News / Middle East

Syria's Assad: Government Facing 'Global Battle'

A grab from Addounia pro-regime Syrian TV shows Syrian President Bashar al-Assad speaking during an excerpt of an interview in Damascus, August 29, 2012.
A grab from Addounia pro-regime Syrian TV shows Syrian President Bashar al-Assad speaking during an excerpt of an interview in Damascus, August 29, 2012.
Edward YeranianMark Snowiss
CAIRO — Syrian President Bashar al-Assad said Wednesday his government is fighting a "regional and global battle" and that more time is needed to win the conflict against rebels trying to overthrow him.

His comments came as renewed fighting broke out between rebels and Syrian forces near the Taftanaz military airport, located between the northern cities of Aleppo and Idlib.

The Britain-based Syrian Observatory for Human Rights told VOA that 14 government troops were killed or injured in fierce fighting at Taftanaz, while three rebels died during the clashes. The group also says anti-government fighters damaged three to five helicopters at the airport.

Taftanaz has been targeted several times by rebels entrenched in the two cities, which have suffered daily shelling by government troops.

  • A Syrian girl, who fled her home with her family due to fighting between the Syrian army and the rebels, takes refuge at the Bab Al-Salameh border crossing, near the Syrian town of Azaz, Aug. 23, 2012.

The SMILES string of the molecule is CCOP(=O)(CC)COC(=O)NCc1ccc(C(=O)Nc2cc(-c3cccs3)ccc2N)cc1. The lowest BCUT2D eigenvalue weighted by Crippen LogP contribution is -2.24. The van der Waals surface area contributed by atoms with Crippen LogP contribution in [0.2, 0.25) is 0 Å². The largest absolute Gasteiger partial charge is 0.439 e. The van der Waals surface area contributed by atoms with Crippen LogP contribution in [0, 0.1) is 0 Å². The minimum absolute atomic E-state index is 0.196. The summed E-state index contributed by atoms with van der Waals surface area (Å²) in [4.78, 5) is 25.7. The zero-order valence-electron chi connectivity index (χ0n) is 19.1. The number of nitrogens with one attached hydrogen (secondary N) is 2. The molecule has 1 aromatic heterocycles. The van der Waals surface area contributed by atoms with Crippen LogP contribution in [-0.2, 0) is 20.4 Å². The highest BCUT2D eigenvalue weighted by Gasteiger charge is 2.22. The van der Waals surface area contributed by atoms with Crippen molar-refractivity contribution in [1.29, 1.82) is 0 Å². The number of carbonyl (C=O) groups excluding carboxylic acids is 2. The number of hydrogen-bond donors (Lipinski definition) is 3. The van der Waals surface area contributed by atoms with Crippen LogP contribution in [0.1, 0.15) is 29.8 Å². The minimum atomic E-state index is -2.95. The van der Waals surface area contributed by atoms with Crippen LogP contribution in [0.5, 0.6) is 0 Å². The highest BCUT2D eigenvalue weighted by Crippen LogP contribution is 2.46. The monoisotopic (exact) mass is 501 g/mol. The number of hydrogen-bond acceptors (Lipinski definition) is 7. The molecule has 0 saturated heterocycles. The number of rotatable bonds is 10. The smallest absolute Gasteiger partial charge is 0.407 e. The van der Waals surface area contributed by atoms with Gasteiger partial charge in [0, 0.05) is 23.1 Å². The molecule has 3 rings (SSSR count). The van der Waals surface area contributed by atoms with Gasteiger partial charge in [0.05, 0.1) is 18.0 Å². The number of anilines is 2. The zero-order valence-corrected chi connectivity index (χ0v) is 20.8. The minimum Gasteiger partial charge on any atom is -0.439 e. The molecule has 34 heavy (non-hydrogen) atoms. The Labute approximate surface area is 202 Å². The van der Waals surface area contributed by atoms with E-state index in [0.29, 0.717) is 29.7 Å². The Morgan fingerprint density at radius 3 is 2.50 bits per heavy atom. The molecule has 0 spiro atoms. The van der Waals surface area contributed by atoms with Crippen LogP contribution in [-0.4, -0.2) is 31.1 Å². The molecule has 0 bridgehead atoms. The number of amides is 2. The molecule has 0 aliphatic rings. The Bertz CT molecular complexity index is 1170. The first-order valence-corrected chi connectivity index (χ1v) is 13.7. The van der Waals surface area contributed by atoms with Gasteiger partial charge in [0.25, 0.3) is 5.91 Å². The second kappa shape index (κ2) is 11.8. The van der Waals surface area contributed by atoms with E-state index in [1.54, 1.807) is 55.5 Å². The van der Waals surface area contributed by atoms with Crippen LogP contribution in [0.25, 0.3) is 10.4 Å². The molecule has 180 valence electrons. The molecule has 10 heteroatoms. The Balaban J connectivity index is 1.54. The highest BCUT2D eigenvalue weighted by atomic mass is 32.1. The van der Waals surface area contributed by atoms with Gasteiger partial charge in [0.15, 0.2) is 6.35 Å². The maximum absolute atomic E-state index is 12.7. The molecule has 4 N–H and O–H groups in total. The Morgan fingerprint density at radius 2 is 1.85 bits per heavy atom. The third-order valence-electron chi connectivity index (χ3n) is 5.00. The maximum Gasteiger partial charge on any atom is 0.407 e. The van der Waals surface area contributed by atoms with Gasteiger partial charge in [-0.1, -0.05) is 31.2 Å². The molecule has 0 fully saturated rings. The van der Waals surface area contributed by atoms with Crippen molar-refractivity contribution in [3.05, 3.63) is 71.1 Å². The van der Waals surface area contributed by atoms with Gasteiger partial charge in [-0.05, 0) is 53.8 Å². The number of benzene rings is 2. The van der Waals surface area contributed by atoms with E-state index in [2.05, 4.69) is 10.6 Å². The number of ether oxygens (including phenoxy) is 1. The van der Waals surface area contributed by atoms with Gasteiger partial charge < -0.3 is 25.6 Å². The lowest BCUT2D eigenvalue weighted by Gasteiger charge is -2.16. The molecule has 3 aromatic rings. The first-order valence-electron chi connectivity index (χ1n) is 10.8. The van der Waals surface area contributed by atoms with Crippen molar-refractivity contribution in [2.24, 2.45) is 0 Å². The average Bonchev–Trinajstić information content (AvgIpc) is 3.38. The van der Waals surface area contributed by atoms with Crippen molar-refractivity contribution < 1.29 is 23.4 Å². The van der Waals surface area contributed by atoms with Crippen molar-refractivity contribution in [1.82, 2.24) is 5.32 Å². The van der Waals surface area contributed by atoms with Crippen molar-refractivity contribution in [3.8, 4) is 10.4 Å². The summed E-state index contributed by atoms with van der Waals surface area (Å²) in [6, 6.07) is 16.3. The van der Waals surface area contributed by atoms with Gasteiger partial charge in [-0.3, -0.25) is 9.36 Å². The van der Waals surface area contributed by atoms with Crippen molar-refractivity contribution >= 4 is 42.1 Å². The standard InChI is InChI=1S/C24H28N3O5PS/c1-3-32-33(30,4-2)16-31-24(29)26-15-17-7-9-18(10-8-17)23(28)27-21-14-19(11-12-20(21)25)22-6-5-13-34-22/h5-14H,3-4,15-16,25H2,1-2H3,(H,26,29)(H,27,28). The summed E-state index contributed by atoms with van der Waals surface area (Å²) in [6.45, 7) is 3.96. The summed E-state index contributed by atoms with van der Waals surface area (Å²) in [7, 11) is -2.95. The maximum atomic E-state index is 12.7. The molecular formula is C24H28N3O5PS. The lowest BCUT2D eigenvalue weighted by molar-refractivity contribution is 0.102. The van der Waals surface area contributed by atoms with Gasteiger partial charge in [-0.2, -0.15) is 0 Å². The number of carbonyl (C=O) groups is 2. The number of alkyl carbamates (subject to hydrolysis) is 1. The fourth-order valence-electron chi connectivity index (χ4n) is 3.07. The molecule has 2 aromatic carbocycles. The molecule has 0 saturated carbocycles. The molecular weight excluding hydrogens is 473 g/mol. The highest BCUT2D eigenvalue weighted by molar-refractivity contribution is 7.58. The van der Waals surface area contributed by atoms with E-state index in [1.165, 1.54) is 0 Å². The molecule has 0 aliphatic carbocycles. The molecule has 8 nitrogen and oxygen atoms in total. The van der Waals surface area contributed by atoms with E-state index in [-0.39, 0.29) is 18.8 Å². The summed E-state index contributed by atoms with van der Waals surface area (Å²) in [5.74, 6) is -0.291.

• Syrian refugees after the medical check at a Moroccan military field hospital in Zaatari refugee camp in Mafraq, Jordan, Aug. 10, 2012.
  • A Syrian refugee boy carries toys, clothes and pocket money received by Muslim children on the first day of Eid al-Fitr holiday, at Zaatari Refugee Camp in Mafraq, Jordan, Aug. 19, 2012.
  • Syrian refugee children run while carrying traditional gifts of toys and clothes they received from individual donors and international organizations on the first day the Muslim holiday of Eid al- Fitr at the Zaatari Refugee Camp in Mafraq, Jordan, Aug. 1
  • Syrian refugees wait outside a clinic at Zaatari Syrian refugee camp, in Mafraq, Jordan, Aug. 16, 2012.
  • Syrian girl, Raghad Hussein, 3, who fled her home with her family due to fighting between the Syrian army and the rebels, stands by her family's makeshift tent, near Azaz, Syria, Aug. 26, 2012.